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cost of creating GO

Jean-Luc Delatre jld at
Fri Apr 26 00:33:43 PDT 2002

[foreword to posted list: I am copying to the list this reply to 
William L. Jarrold <billj at> off-list comment about GO 
ontologies because I feel that the subject matter ought to shed some 
light on more "general" problems that ANY, would be, ontology user is 
bound to meet in the (not so) long run. Parts of this reply are somehow 
private and will have no sense or interest to other people, but, 
mostly near the end of the mail, there are general interest developments]

Dear William,

*Some* comments on your last message, 
I have not yet probed deeper into the matters.

 [snip] ...

JLD> > I guess I will have to dig thru the [GO] ontologies and make some
> > consistency checks to figure out what.  From what can be seen on the GO
> > mail archive not everything is that easy.
WJ> I am very interested in such consistency checks.  If you have any specific
> ideas about what sorts of consistency checks there should be, I'd be
> interested in hearing about them.

These checks depends most on what kind of redundancies are available.
I have had no time yet to really investigate the GO ontology structure but 
it seems quite crude, closer to a dictionary/thesaurus than to a "true" ontology.

WJ> When Cycorp had a Special Interest Group for Testing, I was its head.
> (I'm assuming you know what Cycorp is, if you don't, lemme know.  And/or
> see

Oh, yes, I do know Cycorp!
The 500 hundred man years project having run for 18 years and always
due to reach human-like abilities in the next five years.  :o))


WJ> I wrote a paper on my testing work for Cyc and presented it at the AAAI
> Spring Symposium entitled Validation of Intelligence.  I have attached
> this paper and would love any and all comments you have on it.

I will do that, a bit later.

JLD> > Other places are just talking (SUO) or piling up masses of junk
> > (Semantic Web).
WJ> Yes, I've been a member of the SUO since around Feb and randomly sample
> email on that list. 

Well, hopeless, too much of theoretical concerns and little considerations for 
the *real* needs of users (which, BTW, don't seem to be too precisely targeted)
I derided this as the ALGOL68 syndrome:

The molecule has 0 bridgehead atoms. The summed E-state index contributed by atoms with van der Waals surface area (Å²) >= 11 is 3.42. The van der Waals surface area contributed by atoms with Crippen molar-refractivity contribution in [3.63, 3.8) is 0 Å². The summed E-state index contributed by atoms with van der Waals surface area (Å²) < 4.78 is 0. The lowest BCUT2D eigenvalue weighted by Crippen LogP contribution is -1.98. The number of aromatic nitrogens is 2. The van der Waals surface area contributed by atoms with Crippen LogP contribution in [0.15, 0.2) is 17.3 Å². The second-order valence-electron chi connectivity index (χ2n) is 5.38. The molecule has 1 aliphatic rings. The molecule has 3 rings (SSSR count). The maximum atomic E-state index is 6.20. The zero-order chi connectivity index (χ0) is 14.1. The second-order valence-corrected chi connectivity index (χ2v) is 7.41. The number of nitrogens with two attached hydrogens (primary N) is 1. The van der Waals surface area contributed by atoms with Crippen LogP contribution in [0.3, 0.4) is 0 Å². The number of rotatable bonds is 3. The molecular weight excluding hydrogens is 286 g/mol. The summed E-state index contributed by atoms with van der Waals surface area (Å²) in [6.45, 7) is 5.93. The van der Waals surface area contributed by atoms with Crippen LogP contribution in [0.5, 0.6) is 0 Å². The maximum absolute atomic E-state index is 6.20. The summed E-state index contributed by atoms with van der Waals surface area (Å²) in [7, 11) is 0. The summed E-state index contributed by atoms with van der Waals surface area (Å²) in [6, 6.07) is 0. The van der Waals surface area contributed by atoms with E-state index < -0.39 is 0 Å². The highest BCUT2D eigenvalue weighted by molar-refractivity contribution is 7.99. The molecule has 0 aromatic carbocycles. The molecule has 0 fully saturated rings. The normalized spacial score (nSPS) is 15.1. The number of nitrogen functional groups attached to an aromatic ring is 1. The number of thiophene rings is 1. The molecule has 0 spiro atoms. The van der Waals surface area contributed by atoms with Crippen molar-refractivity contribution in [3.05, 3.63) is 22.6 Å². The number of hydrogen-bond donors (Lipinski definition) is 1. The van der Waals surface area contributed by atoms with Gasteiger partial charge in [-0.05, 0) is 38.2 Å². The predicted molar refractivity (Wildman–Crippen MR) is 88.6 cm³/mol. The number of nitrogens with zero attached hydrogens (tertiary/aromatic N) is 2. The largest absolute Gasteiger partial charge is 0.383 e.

Since you probably missed most of the "fun" from SUO, I will give you
in this mail plenty of references to interesting SUO postings.

WJ> You mentioned the semantic web.  I am even more interested in hearing
> more about why you think the semantic web is piling up masses of junk.  

The Semantic Web is operating just like Cyc and with 
an even less "solid" approach: 

 "The RDF notation, which was originally designed by R. V. Guha, 
  who was formerly the associate director of Cyc, is a trivial 
  subset of what Cyc was doing in 1984."

Quoted from:

 "I believe the WWW-community's "ontology" stuff to be pretty bad, 
  bordering on junk, and dangerous to the goals of the ontology 
  community in general. But it's there and gaining momentum, 
  because they have TOOLS and CODE and EXAMPLES and not just TALK."

Quoted from:

So, what do you expect?

I expect, myself, that the Semantic Web will meet the same problems
that Cyc met or worse, except SCALED UP TO THE SIZE OF THE WEB!!!

Isn't that an interesting perspective?

WJ> I am in the process of revising the paper I have attached for the purposes
> of a IAAI Workshop this summer called "Ontologies and the Semantic Web".
> Your examples of semantic web junk, in addition to your opinions and
> feedback are likely to be an important part of the paper I am writing.

Sorry, I am not an academic and not craving for such fame.

 [snip] ...

WJ> Well, whether or not there is a misunderstanding here
> versus a typo, your points are well taken. I am going to assume that your
> use of "IA" refers to AI and/or SIA's.

Yes, of course, a typo!

 [snip] ...

JLD> > P.S. What is *your* interest in ontologies?
WJ> I worked on Cyc for 10 years as an Ontological Engineer/Programmer.  Over
> time, I basically came convinced that there was a HUGE need to test the
> system constantly.  New work was interfering with old work to an unknown
> and apparently significant extent.  Towards the end of my stay at Cycorp
> my mostly automatic nightly testing system was finding one new KB related
> bug (i.e. not a bug related to inference engine code) per day.  OE
> methodology seriously needs addressing.  Testing/Validation is the most
> sorely needed missing piece to methodology development; OE's need
> feedback about how there new work breaks old work.  Such feedback will
> hopefully teach them to write more re-usable less brittle OE.  In the
> meantime, they are flying blind.